For the uninitiated, The Shad indulges in a hobby every August by serving as the stadium announcer and music director for the New Haven Open at Yale tennis tournament (formerly the Pilot Pen). With The Hanging Shad’s home office now in Boston, I’ve stayed at the New Haven Hotel on George St. this week. So here is The Hanging Shad’s “Apropos of Nothing,” New Haven Open edition:
1. “Seriously? An earthquake? A bleeping earthquake? Isn’t this Connecticut? An earthquake?” That was the general reaction Tuesday when the Richmond, VA-centered ‘quake made the ground move and stadium court sway. I don’t do well in potentially tragic situations after going through the ultimate one. But it was my job to get on the mic and direct people to evacuate the stadium (see New Haven Register video). People were calm and New Haven first responders were fantastic—on the scene almost instantly, taking charge and moving everyone outside the stadium while they inspected things.
The only way to describe it was that I felt nauseous, dizzy and thought it was just me—until I looked up and saw the upper decks of the place swaying. One of the Yalies told me the stadium, which is down the hill from the Yale Bowl, was built on a filled-in swamp and therefore more accessible to earth movement. No one was hurt, the response was great but to be honest, it simply freaked me out.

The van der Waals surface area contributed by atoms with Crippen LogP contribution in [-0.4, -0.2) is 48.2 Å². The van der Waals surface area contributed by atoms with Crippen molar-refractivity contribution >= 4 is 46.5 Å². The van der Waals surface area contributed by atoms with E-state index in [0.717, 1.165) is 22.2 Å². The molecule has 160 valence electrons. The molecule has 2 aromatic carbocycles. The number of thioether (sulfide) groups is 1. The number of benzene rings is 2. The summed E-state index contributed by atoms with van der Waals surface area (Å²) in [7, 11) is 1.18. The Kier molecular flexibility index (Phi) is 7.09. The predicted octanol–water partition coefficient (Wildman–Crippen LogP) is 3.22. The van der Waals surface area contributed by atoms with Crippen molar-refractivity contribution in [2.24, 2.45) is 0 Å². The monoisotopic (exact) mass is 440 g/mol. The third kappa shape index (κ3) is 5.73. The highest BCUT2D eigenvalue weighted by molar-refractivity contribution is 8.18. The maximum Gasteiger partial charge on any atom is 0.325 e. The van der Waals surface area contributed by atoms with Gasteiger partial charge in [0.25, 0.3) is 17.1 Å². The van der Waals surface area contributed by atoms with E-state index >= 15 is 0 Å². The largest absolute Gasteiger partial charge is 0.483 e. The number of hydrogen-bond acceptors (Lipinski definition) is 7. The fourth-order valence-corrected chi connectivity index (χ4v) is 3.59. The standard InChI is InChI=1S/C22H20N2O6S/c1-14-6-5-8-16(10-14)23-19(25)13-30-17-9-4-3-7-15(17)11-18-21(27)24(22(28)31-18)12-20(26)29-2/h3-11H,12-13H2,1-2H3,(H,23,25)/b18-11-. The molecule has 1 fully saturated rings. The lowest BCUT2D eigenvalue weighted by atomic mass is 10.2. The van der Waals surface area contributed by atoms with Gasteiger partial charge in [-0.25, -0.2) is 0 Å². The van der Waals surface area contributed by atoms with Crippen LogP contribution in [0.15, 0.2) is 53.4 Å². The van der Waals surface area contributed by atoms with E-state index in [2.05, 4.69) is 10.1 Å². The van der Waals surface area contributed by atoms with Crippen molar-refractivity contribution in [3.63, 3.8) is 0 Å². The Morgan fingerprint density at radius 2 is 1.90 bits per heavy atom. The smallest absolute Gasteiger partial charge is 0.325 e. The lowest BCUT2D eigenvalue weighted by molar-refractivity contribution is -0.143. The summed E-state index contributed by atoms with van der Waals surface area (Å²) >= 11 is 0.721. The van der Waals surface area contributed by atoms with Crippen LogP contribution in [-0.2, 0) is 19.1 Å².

2. The New Haven Hotel is beautiful. The rooms are great with granite countertops everywhere and a huge, LG, flat-screen plasma TV. The bed is like sleeping on a cloud. The parking situation and how the hotel deals with the parking spots in the little alley they own has a lot to be desired. And It would be great if they could expend their restaurant hours and service.
3. It’s sometimes hard to realize that young—very young—star athletes are just regular people off the court or the links. World no. 1 tennis player Caroline Wozniacki and US Open Golf champion Rory Mcilroy are a couple. People fawn all over them and they can’t get a minutes peace in public. Yet yesterday, as I was walking through the players’ lounge, I noticed them snuggling on one of the big, cushy couches, watching TV. They looked like they feared their parents would come around the corner.
They’re pleasant, friendly, well-mannered kids that happened to be wildly famous and wealthy.
4. Coming to this tournament very year is like having an annual reunion. You get to know the veteran players and staff. And there is a bit of a personal connection as well. I ran into Katarina Srebotnik in the hotel lobby. We talked briefly and she disappointedly said to me in her Slovenian accent, “I didn’t get to hear you announce my name this year.” Playing doubles this year, she and had lost earlier in the tournament and didn’t play on stadium court.